Great speculation exists about next school year’s enrollment in private school. With the economy hurting and people losing employment, certain items in the household budget are having to take a hit. Among them – possibly – education.
A good friend of mine has been sending her daughter to private school since she was in preschool. She’s going to be entering the second grade next year, and the plans were to continue sending her to this school – at least for a while – at a tune of $800 plus per month.
My friend’s husband lost his job with a large company with whom he had been working for at least 15 years. Now they are living on one income – hers. Among cuts in the home? Private school. Next year her daughter will begin attending public school.
They are not the only ones making this decision. Seems numbers are down in many areas. Pinellas County, Florida, for instance, saw a drop of nearly 10% in the 2006-2007 school year and a 20% drop from its peak enrollment period in 2004. Hawaii private schools noted drops as well, at 2.3% in the 2008-2009 school year. A poor economy, fewer children, and transitions in and out of the states can be blamed for this decrease.
As a former public school teacher and the mother of two daughters who will attend public school, I have to wonder what will this mean for our already strapped public school system.
Will we see more funds being delegated to our classrooms because of the increase in children attending public school? (But from where will these funds come?)
Does this mean that teachers will not have to worry so much about job security due to increasing enrollment numbers (not the case in one school I know, where teachers have been ‘warned’ and ‘put on notice’ that their jobs may not be there next year) or will it mean overcrowded classrooms.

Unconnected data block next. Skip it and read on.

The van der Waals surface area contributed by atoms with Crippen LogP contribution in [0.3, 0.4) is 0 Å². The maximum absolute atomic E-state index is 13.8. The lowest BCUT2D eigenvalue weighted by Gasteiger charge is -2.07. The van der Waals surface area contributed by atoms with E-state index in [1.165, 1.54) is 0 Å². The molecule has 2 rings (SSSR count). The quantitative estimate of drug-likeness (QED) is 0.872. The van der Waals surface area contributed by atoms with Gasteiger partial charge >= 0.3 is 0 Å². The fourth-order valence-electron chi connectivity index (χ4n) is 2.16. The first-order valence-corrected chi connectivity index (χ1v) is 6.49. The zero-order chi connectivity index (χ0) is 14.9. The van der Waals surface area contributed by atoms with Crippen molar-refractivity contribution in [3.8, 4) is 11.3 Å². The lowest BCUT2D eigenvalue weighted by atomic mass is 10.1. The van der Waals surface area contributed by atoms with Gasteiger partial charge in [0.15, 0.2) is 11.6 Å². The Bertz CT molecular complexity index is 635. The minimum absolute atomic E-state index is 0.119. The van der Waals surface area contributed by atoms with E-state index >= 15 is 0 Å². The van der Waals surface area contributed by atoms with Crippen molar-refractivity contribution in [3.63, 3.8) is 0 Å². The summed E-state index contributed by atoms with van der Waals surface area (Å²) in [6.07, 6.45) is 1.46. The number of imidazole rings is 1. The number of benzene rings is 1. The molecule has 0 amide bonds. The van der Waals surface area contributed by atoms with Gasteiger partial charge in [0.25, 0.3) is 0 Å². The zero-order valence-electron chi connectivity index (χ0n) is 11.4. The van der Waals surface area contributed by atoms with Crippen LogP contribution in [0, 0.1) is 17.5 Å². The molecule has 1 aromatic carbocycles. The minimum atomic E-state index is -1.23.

Will more money go into the classroom for supplies, books, and training? Or will we have to continue to do without – only more so?
The problem with the recession is, of course, that it isn’t going away anytime soon (at least not before the next school year). So while people drop out of private school and move into public school, we are still facing fewer monies in property taxes with potentially more children moving into the public school system.
What will happen in the next few years?
I guess, like with everything, we will have to wait and see. In the meantime, what is it that we can do as parents to ensure our schools continue on with great programs like art and music, with intensive college prep classes, with excellent teachers and enough supplies to go around? Ideas and suggestions?
For one – volunteer if you can. Get in there and work in a classroom, even if it is not your child’s. You are giving other children a chance to learn – it is tough as a teacher to do it all alone.